The Metropolitan Borough of Wigan is traditionally a Labour stronghold - the council has been Labour Party-controlled since its creation.[9] The local elections in 1998 resulted in a council with only 2 non-Labour members.

Labour had a majority with 43 seats at the 2006 election. The second largest party was the local Community Action Party which had 15 seats. Community Action first contested Wigan elections in 2002, and won 18 seats in the 2004 election following the re-warding - their councilors are for wards in the middle of the borough, between Wigan and Leigh. The Conservative Party had nine seats, and the Liberal Democrats eight.[9][10]

At the 2008 elections Labour was the largest party with 41 seats out of a total of 75, the Conservative Party had 14 seats, Community Action Party 8 seats, Independent 7 seats, Liberal Democrats 4 seats and one was vacant.[11]

As of November 2010 (after May elections), Labour was the largest party with 51 seats out of a total of 75, the Conservative Party had 8 seats, 7 Independent, Community Action Party 4 seats and Liberal Democrats seats (1 member currently suspended)[12] and the 'Independent Conservative' members with 2 seats.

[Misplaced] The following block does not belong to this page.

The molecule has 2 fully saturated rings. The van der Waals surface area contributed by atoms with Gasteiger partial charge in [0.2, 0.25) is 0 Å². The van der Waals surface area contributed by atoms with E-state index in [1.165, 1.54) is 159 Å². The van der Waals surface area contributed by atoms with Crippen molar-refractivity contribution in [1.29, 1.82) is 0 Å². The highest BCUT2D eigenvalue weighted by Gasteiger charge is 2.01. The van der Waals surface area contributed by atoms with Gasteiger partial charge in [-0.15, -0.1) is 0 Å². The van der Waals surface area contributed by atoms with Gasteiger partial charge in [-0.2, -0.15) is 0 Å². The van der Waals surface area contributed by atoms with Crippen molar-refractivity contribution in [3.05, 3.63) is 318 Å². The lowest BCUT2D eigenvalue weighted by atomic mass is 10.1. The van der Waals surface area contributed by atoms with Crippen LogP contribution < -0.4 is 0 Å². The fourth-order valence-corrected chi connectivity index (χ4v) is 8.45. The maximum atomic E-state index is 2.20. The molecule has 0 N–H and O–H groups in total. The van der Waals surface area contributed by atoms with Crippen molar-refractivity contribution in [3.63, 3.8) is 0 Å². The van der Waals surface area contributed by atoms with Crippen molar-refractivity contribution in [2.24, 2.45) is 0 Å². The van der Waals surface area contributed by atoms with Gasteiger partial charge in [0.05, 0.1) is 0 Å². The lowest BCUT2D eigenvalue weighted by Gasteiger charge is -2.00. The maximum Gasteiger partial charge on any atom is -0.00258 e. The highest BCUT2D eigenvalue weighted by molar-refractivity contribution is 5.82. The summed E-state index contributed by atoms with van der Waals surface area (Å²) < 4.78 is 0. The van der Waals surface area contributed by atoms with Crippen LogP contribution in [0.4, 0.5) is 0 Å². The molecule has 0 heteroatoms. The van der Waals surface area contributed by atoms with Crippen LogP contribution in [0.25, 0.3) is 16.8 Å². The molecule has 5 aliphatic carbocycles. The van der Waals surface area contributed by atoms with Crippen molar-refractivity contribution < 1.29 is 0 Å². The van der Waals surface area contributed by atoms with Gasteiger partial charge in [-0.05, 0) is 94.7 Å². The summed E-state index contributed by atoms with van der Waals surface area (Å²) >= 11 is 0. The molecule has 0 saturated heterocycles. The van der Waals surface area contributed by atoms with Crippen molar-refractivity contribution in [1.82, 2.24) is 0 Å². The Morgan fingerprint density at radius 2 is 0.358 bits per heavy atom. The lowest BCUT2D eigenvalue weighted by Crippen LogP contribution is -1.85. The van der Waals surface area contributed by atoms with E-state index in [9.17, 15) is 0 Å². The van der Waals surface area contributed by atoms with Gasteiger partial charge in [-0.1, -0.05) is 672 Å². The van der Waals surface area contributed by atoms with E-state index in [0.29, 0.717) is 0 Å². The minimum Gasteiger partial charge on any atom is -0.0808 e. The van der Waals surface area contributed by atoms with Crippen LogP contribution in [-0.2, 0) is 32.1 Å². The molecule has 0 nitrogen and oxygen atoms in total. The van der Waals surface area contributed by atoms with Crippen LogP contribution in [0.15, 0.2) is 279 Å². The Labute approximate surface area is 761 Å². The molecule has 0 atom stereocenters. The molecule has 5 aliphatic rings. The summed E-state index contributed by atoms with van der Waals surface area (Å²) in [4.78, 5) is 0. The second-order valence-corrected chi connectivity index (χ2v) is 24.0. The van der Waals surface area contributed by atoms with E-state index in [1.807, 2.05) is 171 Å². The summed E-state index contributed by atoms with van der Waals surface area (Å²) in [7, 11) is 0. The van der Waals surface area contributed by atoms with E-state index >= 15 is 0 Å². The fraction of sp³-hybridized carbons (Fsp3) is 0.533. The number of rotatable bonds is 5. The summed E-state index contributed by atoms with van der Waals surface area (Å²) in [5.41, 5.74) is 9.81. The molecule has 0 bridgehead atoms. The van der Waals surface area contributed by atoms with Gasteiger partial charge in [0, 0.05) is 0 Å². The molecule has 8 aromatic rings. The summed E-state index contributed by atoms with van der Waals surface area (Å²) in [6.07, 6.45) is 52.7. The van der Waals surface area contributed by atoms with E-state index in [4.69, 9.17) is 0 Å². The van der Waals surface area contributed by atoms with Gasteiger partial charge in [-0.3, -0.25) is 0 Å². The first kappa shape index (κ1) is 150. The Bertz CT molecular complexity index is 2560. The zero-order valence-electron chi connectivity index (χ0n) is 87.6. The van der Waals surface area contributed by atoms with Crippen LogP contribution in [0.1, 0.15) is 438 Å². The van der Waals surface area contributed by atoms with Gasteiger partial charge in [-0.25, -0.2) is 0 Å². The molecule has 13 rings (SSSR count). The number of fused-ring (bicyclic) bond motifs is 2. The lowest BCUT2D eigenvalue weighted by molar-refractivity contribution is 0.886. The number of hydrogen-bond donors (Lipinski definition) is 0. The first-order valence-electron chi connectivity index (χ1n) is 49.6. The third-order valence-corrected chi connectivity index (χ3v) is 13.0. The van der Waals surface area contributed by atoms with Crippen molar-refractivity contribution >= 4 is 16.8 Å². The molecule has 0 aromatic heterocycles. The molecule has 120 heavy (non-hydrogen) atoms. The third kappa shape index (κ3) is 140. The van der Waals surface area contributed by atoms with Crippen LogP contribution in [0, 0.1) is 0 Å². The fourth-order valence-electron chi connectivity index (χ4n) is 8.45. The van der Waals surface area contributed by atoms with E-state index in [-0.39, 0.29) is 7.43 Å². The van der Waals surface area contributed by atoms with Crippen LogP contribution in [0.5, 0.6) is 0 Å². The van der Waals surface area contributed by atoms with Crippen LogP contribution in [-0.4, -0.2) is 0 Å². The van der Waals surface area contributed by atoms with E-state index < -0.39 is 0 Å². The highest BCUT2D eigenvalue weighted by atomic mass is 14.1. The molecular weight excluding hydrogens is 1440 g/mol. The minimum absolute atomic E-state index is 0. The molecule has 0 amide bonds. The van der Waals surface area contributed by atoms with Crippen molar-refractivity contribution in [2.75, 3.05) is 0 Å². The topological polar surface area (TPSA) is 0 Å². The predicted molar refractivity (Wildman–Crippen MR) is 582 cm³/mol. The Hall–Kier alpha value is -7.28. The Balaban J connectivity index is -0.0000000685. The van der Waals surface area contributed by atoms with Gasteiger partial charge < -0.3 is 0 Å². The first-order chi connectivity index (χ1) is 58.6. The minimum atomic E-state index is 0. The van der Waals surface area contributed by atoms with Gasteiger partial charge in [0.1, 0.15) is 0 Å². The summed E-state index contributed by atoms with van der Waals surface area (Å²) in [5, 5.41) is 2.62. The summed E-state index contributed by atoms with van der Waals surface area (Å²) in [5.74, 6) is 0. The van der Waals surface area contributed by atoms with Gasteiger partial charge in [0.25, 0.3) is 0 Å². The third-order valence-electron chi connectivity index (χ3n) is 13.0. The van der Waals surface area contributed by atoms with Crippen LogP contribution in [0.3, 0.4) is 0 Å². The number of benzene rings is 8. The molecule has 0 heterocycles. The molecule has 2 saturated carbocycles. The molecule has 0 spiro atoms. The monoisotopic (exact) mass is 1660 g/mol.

As of June 2011 (after May elections), Labour continued to be the largest party with 58 seats out of 75, the Independent Councillor group with 8 seats form the official opposition, the Conservative Party had 5 seats, the Liberal Democrats hold 2 seats, Community Action Party 1 seat and 1 Independent councillor.[13]

In May 2012 (post 2012 Local Elections) the composition of the council is Labour 63 (+5), Others 9 (-1), Liberal Democrats 2 (No change)and Conservatives 1 ( -4).

Presently in July 2014, the Council's political composition is: Labour 63, Wigan Independent Network 5, Wigan Independent 4, Independent 1, and Conservatives 2.

The council uses Wigan Town Hall as its main headquarters.[14] Leigh Town Hall is used as a secondary base.[15]

Townships and wards

The borough is divided into 25 electoral wards, each of which elect three councillors. The present wards were adopted in 2003, following a review by the Boundary Commission, the previous review took place in 1979. The borough was formerly divided in 24 wards.[16][17] Wigan Council has divided the borough into ten areas by the name of townships, with a Township Manager and a Township Forum each.[18]

Townships Wards